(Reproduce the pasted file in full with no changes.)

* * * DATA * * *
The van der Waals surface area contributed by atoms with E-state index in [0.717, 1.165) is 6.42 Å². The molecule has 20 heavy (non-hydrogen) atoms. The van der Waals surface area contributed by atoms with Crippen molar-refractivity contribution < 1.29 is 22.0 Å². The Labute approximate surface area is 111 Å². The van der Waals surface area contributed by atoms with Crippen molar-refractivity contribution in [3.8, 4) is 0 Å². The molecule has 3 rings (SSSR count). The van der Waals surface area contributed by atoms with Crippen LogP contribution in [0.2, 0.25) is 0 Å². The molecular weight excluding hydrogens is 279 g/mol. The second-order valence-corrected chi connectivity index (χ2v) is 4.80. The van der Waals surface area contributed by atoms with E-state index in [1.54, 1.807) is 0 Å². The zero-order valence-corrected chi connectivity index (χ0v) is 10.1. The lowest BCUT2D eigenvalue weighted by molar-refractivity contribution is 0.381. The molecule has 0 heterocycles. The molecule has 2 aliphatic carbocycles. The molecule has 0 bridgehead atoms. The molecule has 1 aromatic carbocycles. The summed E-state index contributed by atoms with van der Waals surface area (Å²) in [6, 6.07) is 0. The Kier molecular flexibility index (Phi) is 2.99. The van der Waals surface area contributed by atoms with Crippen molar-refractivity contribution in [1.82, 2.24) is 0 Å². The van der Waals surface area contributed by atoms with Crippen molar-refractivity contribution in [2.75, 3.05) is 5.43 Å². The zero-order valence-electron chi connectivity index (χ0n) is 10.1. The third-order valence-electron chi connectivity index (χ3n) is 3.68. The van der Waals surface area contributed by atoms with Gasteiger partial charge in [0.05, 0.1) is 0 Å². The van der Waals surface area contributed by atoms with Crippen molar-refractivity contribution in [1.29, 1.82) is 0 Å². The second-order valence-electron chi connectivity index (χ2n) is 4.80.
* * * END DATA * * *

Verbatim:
The van der Waals surface area contributed by atoms with E-state index in [0.717, 1.165) is 6.42 Å². The molecule has 20 heavy (non-hydrogen) atoms. The van der Waals surface area contributed by atoms with Crippen molar-refractivity contribution < 1.29 is 22.0 Å². The Labute approximate surface area is 111 Å². The van der Waals surface area contributed by atoms with Crippen molar-refractivity contribution in [3.8, 4) is 0 Å². The molecule has 3 rings (SSSR count). The van der Waals surface area contributed by atoms with Crippen LogP contribution in [0.2, 0.25) is 0 Å². The molecular weight excluding hydrogens is 279 g/mol. The second-order valence-corrected chi connectivity index (χ2v) is 4.80. The van der Waals surface area contributed by atoms with E-state index in [1.54, 1.807) is 0 Å². The zero-order valence-corrected chi connectivity index (χ0v) is 10.1. The lowest BCUT2D eigenvalue weighted by molar-refractivity contribution is 0.381. The molecule has 0 heterocycles. The molecule has 2 aliphatic carbocycles. The molecule has 0 bridgehead atoms. The molecule has 1 aromatic carbocycles. The summed E-state index contributed by atoms with van der Waals surface area (Å²) in [6, 6.07) is 0. The Kier molecular flexibility index (Phi) is 2.99. The van der Waals surface area contributed by atoms with Crippen molar-refractivity contribution in [1.82, 2.24) is 0 Å². The van der Waals surface area contributed by atoms with Crippen molar-refractivity contribution in [2.75, 3.05) is 5.43 Å². The zero-order valence-electron chi connectivity index (χ0n) is 10.1. The third-order valence-electron chi connectivity index (χ3n) is 3.68. The van der Waals surface area contributed by atoms with Gasteiger partial charge in [0.05, 0.1) is 0 Å². The van der Waals surface area contributed by atoms with Crippen molar-refractivity contribution in [1.29, 1.82) is 0 Å². The second-order valence-electron chi connectivity index (χ2n) is 4.80.